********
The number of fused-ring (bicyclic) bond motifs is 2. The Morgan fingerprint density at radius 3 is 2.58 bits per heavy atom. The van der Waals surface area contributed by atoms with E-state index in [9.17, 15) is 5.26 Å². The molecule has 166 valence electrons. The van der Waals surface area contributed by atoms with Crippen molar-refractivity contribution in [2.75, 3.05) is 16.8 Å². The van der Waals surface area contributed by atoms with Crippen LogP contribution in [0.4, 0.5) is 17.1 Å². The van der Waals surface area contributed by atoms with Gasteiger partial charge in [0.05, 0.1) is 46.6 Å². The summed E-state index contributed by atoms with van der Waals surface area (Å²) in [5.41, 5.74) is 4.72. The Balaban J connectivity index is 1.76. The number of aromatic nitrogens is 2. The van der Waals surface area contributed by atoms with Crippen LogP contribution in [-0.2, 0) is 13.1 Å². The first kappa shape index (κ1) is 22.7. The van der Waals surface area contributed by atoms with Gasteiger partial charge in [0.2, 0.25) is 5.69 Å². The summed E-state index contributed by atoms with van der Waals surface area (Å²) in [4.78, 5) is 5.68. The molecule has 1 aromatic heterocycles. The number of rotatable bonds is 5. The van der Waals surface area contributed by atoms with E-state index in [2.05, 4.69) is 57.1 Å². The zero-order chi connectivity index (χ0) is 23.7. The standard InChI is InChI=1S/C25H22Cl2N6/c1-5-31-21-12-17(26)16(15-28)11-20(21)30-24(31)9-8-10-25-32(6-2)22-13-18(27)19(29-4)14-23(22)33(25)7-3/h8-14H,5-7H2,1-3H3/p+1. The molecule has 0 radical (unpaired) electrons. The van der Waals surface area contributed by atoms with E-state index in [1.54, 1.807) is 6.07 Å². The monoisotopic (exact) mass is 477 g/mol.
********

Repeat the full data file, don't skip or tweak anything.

The number of fused-ring (bicyclic) bond motifs is 2. The Morgan fingerprint density at radius 3 is 2.58 bits per heavy atom. The van der Waals surface area contributed by atoms with E-state index in [9.17, 15) is 5.26 Å². The molecule has 166 valence electrons. The van der Waals surface area contributed by atoms with Crippen molar-refractivity contribution in [2.75, 3.05) is 16.8 Å². The van der Waals surface area contributed by atoms with Crippen LogP contribution in [0.4, 0.5) is 17.1 Å². The van der Waals surface area contributed by atoms with Gasteiger partial charge in [0.05, 0.1) is 46.6 Å². The summed E-state index contributed by atoms with van der Waals surface area (Å²) in [5.41, 5.74) is 4.72. The Balaban J connectivity index is 1.76. The number of aromatic nitrogens is 2. The van der Waals surface area contributed by atoms with Crippen LogP contribution in [-0.2, 0) is 13.1 Å². The first kappa shape index (κ1) is 22.7. The van der Waals surface area contributed by atoms with Gasteiger partial charge in [0.2, 0.25) is 5.69 Å². The summed E-state index contributed by atoms with van der Waals surface area (Å²) in [4.78, 5) is 5.68. The molecule has 1 aromatic heterocycles. The number of rotatable bonds is 5. The van der Waals surface area contributed by atoms with E-state index in [2.05, 4.69) is 57.1 Å². The zero-order chi connectivity index (χ0) is 23.7. The standard InChI is InChI=1S/C25H22Cl2N6/c1-5-31-21-12-17(26)16(15-28)11-20(21)30-24(31)9-8-10-25-32(6-2)22-13-18(27)19(29-4)14-23(22)33(25)7-3/h8-14H,5-7H2,1-3H3/p+1. The molecule has 0 radical (unpaired) electrons. The van der Waals surface area contributed by atoms with E-state index in [1.54, 1.807) is 6.07 Å². The monoisotopic (exact) mass is 477 g/mol.